Women of MTM (1970-77) Part 1
Forty five years ago, The Mary Tyler Moore Show premiered. While that fact, in itself, merits a podcast of celebration, Advanced TV Herstory considers MTM to be a major chapter of study. Even a cursory look into the show’s development and award-winning run reveals that there’s a lot to learn from this show, its cast and crew.
So, this podcast represents a different approach to bringing the show into historical context. Namely, we’re going to hear from author and entertainment expert Jennifer Keishin Armstrong. Armstrong, a graduate of Northwestern University’s School of Journalism is a seasoned writer with pretty excellent contacts honed through years of writing in the entertainment industry.
In 2013, Simon & Schuster published Armstrong’s book about the writers and crew of The Mary Tyler Moore Show. It’s called Mary and Lou and Rhoda and Ted – and All the Brilliant Minds Who Made the Mary Tyler Moore Show A Classic.
My interview with Armstrong will form three podcasts in all. We covered A LOT of ground and you’ll not only learn a lot from Armstrong and her first-hand accounts of conversations with talented writers and living legends like Betty White, but I am quite sure her infectious enthusiasm will cause you to fall in love with Mary and the gang all over again.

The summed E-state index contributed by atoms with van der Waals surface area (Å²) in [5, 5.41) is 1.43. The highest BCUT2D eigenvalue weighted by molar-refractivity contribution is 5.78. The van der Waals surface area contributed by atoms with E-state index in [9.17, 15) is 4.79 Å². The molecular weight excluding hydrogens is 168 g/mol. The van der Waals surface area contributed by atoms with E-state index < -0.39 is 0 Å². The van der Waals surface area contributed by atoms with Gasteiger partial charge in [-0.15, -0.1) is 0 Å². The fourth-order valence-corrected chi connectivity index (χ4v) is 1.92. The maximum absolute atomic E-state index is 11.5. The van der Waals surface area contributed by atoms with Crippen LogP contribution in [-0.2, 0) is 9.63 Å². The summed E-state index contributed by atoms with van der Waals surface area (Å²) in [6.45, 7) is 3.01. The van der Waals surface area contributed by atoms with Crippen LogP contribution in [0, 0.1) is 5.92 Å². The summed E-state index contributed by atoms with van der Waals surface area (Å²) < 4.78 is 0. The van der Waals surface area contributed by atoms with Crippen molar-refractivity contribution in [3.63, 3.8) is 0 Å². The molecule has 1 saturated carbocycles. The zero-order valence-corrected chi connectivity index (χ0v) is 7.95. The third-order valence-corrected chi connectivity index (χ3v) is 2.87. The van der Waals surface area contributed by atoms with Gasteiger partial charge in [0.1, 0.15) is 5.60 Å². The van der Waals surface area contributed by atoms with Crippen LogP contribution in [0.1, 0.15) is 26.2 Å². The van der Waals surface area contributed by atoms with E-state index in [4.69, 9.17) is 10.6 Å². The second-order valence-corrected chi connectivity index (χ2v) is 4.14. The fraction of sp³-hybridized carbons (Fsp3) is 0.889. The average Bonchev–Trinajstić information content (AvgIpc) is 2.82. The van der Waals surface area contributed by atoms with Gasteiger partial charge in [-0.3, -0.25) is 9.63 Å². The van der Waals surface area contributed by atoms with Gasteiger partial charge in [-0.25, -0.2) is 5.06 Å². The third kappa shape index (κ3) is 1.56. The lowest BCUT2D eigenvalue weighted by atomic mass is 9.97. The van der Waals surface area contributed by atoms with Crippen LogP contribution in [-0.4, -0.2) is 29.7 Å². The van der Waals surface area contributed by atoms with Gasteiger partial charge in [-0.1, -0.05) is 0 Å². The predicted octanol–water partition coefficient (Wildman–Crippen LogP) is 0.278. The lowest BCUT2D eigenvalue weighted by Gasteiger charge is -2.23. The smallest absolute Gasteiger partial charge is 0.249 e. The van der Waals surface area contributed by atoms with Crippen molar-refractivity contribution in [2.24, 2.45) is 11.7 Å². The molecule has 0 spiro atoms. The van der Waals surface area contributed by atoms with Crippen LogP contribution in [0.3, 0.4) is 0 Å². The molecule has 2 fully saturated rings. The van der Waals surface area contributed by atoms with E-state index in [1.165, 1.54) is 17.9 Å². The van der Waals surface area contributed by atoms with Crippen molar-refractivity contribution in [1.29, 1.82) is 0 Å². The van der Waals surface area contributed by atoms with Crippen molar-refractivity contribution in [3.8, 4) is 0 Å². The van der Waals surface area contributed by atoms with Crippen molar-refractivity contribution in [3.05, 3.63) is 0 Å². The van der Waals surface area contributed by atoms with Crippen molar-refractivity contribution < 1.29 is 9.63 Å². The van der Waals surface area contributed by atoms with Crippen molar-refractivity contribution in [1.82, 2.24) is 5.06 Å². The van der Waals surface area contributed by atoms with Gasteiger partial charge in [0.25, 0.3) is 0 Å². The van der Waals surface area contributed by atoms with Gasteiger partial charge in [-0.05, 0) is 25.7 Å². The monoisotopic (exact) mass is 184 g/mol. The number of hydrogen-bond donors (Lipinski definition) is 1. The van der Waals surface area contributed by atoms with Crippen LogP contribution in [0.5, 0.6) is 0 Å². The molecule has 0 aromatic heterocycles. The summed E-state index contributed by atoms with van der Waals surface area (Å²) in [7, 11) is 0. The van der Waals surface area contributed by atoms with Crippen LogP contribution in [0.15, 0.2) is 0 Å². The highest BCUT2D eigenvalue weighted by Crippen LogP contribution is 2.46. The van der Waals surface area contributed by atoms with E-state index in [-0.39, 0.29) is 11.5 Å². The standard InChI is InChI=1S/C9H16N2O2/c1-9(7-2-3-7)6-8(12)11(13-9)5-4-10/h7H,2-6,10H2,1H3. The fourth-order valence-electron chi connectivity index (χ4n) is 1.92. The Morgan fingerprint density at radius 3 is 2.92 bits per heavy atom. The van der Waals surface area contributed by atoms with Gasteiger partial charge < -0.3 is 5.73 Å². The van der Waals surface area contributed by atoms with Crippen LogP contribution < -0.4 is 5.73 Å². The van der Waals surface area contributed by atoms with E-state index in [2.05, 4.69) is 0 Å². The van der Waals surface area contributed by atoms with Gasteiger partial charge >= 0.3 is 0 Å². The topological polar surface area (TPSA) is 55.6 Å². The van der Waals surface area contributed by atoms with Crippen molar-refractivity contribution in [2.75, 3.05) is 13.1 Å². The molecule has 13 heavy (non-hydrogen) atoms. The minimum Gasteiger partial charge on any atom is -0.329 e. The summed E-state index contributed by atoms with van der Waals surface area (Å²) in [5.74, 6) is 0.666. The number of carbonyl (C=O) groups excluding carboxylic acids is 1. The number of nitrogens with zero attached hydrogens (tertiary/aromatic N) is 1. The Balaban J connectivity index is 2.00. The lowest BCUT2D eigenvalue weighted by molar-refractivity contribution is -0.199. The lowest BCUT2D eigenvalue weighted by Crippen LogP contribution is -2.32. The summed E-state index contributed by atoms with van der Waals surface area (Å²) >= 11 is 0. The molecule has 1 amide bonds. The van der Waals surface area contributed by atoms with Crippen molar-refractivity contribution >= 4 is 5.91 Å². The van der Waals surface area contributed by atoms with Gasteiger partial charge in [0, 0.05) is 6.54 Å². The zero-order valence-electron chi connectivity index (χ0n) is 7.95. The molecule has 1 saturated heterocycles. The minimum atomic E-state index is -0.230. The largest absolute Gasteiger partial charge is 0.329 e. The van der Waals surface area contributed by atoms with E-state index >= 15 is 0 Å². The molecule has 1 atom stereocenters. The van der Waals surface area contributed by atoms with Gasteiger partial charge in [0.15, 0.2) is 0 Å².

In this installment, we’re going to get to know Armstrong and her take on the women writers and what life was like for them in a male-dominated history. For fun, Armstrong and I revisited what many believe is the single best episode of TV comedy ever, Why yes, it WAS directed by a woman.
Subsequent podcasts will focus specifically on the team of women writers, many of whom often worked in pairs and a special woman, named Treva Silverman, a pioneer woman in the all-male writers’ room.
So, grab your tam and head to 7th Street & Nicollet Mall in Minneapolis. All too often in TV Herstory, we focus on the conflict and strife that led to change and successes. This time…. Love is all around.
Let’s jump right into Armstrong’s book, Mary and Lou and Rhoda and Ted. My copy currently has post it tabs throughout the book because it really is a comprehensive look at the people who brought us this seminal show. Yes there are other books that have been written about the show – episode guides and the like, as well as bios and autobiographies of the stars themselves. Armstrong has done her homework and it shows. I asked her why, with a broad background and network in the entertainment industry, she chose to write this book.
From the perspective of women writers for TV, Armstrong heard over and over that The Mary Tyler Moore Show held great influence. It was well-written, the plot themes were relevant to a time of rapid change for American women and the characters were very well developed, given it was a 30 minute show. What was in the secret sauce at MTM? Could it have anything to do with the incredible number of women writers who worked on the show during its seven year run?
Telling their story
If you work from the premise – the wonders of hindsight – that The Mary Tyler Moore Show transformed American culture, then the women writers had a lot to do with it. Armstrong came to realize that with women in the room, the style changed, but so did the approach to plots.